Hyperbaric oxygen therapy (HOT) is a possible treatment for inflammatory bowel disease. The allure of HOT is its simplicity: the patient only has to breathe in more oxygen to benefit, and the risks and side effects are slight. But does it work?
In hyperbaric oxygen therapy, the patient is put into a sealed chamber in which the air is replaced by 100% oxygen, and the air pressure inside is raised to be greater than sea level (air pressure gets higher the deeper you go). ‘Hyperbaric’ simply means ‘more pressure’. In a hyperbaric chamber, the patient breathes more oxygen, and the pressure helps more of it enter the blood stream.
If you have ever spent time in the mountains, then quickly traveled to sea level, you know how good more oxygen can feel. In fact, more oxygen can have positive effects on inflammation and other aspects of our health. A growing body of literature is looking at whether these effects can be used to treat Crohn’s and Ulcerative Colitis.
Hyperbaric chambers are most often used to treat decompression injuries in scuba divers — such as the ‘bends’, where nitrogen bubbles form in the bloodstream, sometimes leading to paralyses or brain injury. The combination of pressure and oxygen helps dissolve the bubbles and get the excess nitrogen out of the body.
HOT is also used to treat wounds that won’t heal: the higher oxygen content in the blood helps speed up the body’s innate healing processes. Some researchers reason that the same effect can be achieved for patients with IBD: the ulcers formed by Ulcerative Colitis and Crohn’s are more or less wounds inside the gut.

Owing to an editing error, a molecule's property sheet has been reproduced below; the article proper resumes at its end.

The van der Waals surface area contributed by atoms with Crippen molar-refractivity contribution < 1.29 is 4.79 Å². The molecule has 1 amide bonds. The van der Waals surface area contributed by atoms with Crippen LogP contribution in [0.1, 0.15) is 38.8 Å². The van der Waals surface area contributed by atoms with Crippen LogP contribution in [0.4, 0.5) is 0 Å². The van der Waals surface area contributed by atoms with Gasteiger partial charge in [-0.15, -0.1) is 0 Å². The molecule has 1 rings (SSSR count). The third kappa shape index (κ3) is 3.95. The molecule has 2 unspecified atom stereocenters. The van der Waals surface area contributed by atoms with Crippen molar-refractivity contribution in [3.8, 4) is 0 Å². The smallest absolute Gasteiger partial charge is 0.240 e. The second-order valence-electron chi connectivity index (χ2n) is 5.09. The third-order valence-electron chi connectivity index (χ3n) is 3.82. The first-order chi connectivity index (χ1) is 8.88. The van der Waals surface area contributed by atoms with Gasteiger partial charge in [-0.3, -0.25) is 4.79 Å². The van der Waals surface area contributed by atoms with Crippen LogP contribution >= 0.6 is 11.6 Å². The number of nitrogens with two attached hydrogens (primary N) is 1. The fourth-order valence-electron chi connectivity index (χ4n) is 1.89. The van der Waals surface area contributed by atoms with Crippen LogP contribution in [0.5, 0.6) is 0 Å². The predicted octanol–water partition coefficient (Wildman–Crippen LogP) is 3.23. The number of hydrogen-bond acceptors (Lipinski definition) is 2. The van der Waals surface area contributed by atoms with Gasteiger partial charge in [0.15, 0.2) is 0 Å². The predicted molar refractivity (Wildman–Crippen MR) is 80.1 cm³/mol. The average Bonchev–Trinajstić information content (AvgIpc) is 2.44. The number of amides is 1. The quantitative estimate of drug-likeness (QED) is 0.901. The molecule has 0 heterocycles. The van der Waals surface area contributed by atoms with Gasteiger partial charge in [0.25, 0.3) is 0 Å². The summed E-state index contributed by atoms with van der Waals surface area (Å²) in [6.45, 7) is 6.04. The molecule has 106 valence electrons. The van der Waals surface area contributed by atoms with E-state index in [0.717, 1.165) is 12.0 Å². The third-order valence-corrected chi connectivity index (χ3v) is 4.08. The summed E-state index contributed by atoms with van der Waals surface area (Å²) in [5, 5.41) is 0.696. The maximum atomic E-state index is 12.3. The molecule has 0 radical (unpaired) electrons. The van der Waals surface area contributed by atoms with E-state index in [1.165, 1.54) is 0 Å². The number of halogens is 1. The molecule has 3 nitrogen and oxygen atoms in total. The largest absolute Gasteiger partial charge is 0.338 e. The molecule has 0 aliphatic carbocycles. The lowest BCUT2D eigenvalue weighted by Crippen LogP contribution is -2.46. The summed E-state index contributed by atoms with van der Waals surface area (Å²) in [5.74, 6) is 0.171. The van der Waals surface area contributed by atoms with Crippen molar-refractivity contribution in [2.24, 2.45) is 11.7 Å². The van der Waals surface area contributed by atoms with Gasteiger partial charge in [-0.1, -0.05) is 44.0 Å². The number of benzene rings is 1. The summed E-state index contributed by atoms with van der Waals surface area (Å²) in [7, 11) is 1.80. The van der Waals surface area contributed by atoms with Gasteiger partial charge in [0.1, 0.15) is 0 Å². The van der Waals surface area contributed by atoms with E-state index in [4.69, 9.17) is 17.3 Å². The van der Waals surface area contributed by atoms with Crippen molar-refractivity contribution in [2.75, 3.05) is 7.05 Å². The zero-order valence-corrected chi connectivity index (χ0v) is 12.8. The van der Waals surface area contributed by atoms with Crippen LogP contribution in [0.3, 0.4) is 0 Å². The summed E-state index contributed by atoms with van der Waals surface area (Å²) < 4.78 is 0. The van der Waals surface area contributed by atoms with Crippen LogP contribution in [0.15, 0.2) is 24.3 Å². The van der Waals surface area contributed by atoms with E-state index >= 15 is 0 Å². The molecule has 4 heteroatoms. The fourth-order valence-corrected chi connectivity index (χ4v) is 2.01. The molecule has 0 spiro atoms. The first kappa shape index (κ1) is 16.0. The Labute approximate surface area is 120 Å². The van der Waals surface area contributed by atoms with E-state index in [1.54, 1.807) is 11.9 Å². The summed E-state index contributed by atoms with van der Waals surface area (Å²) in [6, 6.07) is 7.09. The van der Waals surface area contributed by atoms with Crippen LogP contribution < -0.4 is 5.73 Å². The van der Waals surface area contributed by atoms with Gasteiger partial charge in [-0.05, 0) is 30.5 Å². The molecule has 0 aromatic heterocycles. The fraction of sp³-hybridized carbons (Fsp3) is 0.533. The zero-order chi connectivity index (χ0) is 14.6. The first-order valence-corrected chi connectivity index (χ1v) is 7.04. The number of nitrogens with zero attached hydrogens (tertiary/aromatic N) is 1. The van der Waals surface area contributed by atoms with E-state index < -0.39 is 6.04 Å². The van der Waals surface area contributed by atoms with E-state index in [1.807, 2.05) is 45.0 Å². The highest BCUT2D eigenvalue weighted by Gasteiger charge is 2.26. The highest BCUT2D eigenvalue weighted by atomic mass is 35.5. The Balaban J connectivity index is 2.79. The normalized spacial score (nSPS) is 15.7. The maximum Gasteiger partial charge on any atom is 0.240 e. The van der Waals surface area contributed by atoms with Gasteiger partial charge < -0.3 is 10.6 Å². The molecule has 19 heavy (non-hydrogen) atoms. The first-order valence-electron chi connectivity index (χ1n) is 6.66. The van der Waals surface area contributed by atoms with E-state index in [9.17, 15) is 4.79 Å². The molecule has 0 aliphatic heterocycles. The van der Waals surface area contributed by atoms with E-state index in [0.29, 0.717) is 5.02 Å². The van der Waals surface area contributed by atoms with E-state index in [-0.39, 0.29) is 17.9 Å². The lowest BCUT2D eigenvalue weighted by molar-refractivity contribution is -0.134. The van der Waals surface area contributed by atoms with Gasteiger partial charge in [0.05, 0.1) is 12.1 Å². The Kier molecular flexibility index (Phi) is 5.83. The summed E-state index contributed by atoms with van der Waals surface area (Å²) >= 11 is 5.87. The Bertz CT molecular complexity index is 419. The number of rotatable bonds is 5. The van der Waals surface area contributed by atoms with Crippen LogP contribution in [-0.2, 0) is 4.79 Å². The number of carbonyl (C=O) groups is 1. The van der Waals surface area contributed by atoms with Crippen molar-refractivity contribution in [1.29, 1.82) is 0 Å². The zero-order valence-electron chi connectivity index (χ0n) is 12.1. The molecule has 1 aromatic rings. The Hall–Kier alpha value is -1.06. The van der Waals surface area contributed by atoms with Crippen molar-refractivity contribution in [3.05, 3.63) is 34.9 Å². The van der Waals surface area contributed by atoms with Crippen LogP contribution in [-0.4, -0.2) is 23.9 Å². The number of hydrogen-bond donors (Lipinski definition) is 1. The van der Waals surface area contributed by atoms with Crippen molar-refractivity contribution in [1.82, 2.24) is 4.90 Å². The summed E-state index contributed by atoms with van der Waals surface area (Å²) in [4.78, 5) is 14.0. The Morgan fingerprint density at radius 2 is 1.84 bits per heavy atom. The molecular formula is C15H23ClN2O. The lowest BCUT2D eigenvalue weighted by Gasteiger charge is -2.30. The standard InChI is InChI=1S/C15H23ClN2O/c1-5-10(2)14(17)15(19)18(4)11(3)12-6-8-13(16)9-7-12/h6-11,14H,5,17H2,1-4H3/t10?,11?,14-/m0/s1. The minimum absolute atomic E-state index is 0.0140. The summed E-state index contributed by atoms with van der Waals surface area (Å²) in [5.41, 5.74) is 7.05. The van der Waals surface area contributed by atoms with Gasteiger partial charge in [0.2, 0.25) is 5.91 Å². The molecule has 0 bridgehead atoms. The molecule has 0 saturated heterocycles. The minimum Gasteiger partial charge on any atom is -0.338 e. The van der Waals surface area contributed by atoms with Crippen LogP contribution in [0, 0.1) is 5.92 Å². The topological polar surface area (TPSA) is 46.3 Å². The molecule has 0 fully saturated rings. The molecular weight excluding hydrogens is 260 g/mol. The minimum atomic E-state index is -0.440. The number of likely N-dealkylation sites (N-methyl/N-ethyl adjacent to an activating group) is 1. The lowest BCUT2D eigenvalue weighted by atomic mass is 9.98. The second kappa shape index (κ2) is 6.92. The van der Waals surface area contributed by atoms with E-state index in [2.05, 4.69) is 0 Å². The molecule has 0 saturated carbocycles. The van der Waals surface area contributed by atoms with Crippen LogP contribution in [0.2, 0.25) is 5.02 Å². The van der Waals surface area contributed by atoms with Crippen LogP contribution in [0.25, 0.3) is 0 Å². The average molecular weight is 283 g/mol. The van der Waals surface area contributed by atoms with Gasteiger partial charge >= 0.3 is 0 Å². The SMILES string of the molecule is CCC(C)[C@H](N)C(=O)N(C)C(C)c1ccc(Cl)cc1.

Experiments with animal models have shown promise: mice made to show colitis symptoms respond well to HOT. Case studies with limited numbers of patients have also shown positive results. A study of patients with Crohn’s saw good results in healing perineal lesions, especially when combined with surgery.
In a clever study, researchers took six Crohn’s patients to the Dead Sea , which sits in a depression below sea level and thus has an atmosphere about 5% heavier and 3-4% more oxygen rich than normal elevations. The patients saw an improvement in their health, including healing of fistulas. Two patients were able to stop taking prednisone. (As someone who grew up at sea level, I often feel my disease gets worse at higher altitudes.)
Two reviews of HOT research for IBD patients suggest it has a lot of potential, especially for patients who don’t respond to other treatments. The first found that 78% of Crohn’s patients and all UC patients in the reviewed studies showed improvement at pressures 2 times or more normal. However, all of the patients had failed to respond to medical treatment, and the studies were small and not controlled trials. These limitations mean the results may not apply to all IBD patients.
The more recent review identified studies with a total of 613 patients having either Crohn’s or UC; the total response rate was 85% for CD and 88% for UC. However, the full article is not available (ie. not free), so the studies likely had the same problems and limitations as those in the earlier review.
However, a recent randomized trial of HOT found no effect for patients with severe ulcerative colitis; more experiments like this are needed before we have any certainty that HOT works for us. You should also beware of fraudsters touting HOT therapy: the FDA cautions that many of the claimed uses of hyperbaric oxygen are not approved — which includes inflammatory bowel disease, except for experimental cases.
The other bad news is that HOT is time-consuming: patients in some studies had to spend two 15-minute sessions per day in the hyperbaric chamber. For wound-therapy regimens, patients can spend up to two hours in the chambers per day. People with claustrophobia may find hyperbaric chambers to be very uncomfortable. What’s more, there are only about 700 chambers in North America — not many hospitals have one.
More research is needed, but HOT clearly holds promise as a therapy for people with IBD, especially those who have not responded well to standard treatments.
Photo from Wikimedia Commons member James Heilman, MD by Creative Commons license